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Wednesday, November 12, 2014

Singing to a Bulldog...Review and Giveaway

About the book:
Growing up in 1950s California, young Anson William Heimlich showed very little promise. Clumsy, unsure of himself, and made to feel like a failure by his disappointed artist of a dad, Anson started working odd jobs as a teenager to help support his family. His boss at one of these jobs, an aging African-American janitor named Willie, unexpectedly became a mentor -- and the lessons he taught young Anson proved to be invaluable throughout his subsequent career as an actor, director, and entrepreneur.

In Singing to a Bulldog, Anson Williams (as he came to be known) relates both these lessons and the never-before-revealed stories of the many seminal TV series he has worked on and the famous (and not-so-famous) folks he's encountered during his 40 years in Hollywood, including:

  • the day Robin Williams woke up Happy Days
  • being directed by Steven Spielberg in his first dramatic role
  • getting kidnapped by Gerald Ford's daughter at the White House
  • subbing for Sammy Davis, Jr., as a headliner with Bill Cosby
  • being humbled by Sunny, a young volunteer for the Cerebral Palsy National Organization
  • being inspired by Shailene Woodley on the set of The Secret Life of the American Teenager and many more.
This compelling read has a cross-generational and broad appeal, combining all the fun of a celebrity memoir with the emotional impact of an inspirational bestseller. With Singing to a Bulldog, Anson Williams brings his gift of storytelling to a new medium in a book that is sure to touch readers' hearts and lives as profoundly as Willie once touched his.

Like many who grew up in the 1970s, I loved the television show, Happy Days. And, like most people, I had no idea about the personal lives of the actors. 

Anson's home life wasn't great and while he doesn't dwell on the difficulties at home, they had a profound effect on him. Getting his first job as a department store janitor introduced him to Willie Turner, an uneducated, alcoholic African-American janitor who saw potential in Anson and proceeded to become an unlikely mentor to him.

As he shares his experiences in becoming an entertainer, Anson does speak of meeting John Lennon and Elvis Presley, but he shares what he learned from each man, rather than simply the awe he felt in meeting them. He's not afraid to talk about other celebrities, but always in the context of what knowledge, insight or lesson he gained from the association.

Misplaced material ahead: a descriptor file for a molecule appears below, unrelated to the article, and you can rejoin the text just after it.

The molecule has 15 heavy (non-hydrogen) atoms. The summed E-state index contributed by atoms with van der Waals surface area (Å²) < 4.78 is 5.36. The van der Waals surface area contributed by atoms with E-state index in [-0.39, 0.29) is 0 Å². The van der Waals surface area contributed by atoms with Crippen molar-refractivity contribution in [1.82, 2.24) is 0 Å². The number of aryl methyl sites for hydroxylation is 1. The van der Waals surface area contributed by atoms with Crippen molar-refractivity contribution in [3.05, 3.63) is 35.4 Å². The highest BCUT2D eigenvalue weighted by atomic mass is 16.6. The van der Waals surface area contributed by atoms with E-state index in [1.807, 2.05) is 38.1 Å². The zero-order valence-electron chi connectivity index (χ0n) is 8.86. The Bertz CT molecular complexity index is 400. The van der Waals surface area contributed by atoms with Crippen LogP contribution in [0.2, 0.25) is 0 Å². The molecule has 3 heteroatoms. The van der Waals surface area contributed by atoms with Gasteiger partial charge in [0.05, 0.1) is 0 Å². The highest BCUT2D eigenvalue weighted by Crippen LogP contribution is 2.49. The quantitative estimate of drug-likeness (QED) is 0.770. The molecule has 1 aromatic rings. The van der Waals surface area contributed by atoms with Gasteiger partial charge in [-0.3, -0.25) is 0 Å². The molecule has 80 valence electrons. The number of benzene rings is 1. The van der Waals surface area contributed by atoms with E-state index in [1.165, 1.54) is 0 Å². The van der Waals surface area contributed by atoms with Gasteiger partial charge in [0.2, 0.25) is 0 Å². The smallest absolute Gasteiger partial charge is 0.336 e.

His friendship and association with Willie taught him many important things and the life lessons Anson learned as a teenager are still relevant today. In telling his story, he's honest and forthright and very willing to give credit where it's due.

I loved that while this was a memoir, it wasn't a "look at me name drop" memoir. It's really a life lessons memoir and one I appreciated. 

Thanks to Leyane at FSB Associates for the opportunity to review this book. You can learn more about Anson Williams here. You can purchase your own copy here.

Read 11/14

* * * * *
5/5 Stars

Because I loved the book and I think you will too, please enter the giveaway for a copy. U.S. Addresses only.

a Rafflecopter giveaway



  1. I well remember Williams too. This book sounds good to me!

  2. Thanks for this fascinating giveaway which interests me greatly. saubleb(at)gmail(dot)com

  3. Thanks for a terrific review! Now I really want to read it and have put it on my wishlist.

  4. Holly, thank you for a terrific review and for hosting this giveaway! I will add your giveaway to my blog's sidebar.

  5. I remember Happy Days played every day after school. I'd watch Tom and Jerry and then Happy Days. Would love to read this!

  6. Everything about this reminds me of my awesome childhood! Thanks for the chance to win!

  7. what a fun giveaway! Thank you for sharing at the Thursday Favorite Things Blog Hop ♥

  8. What a good review, thank you~

  9. I grew up in the 60's and can certainly identify with the areas and people in this era. I'd love to read this book. Rene Chartier (Joan C)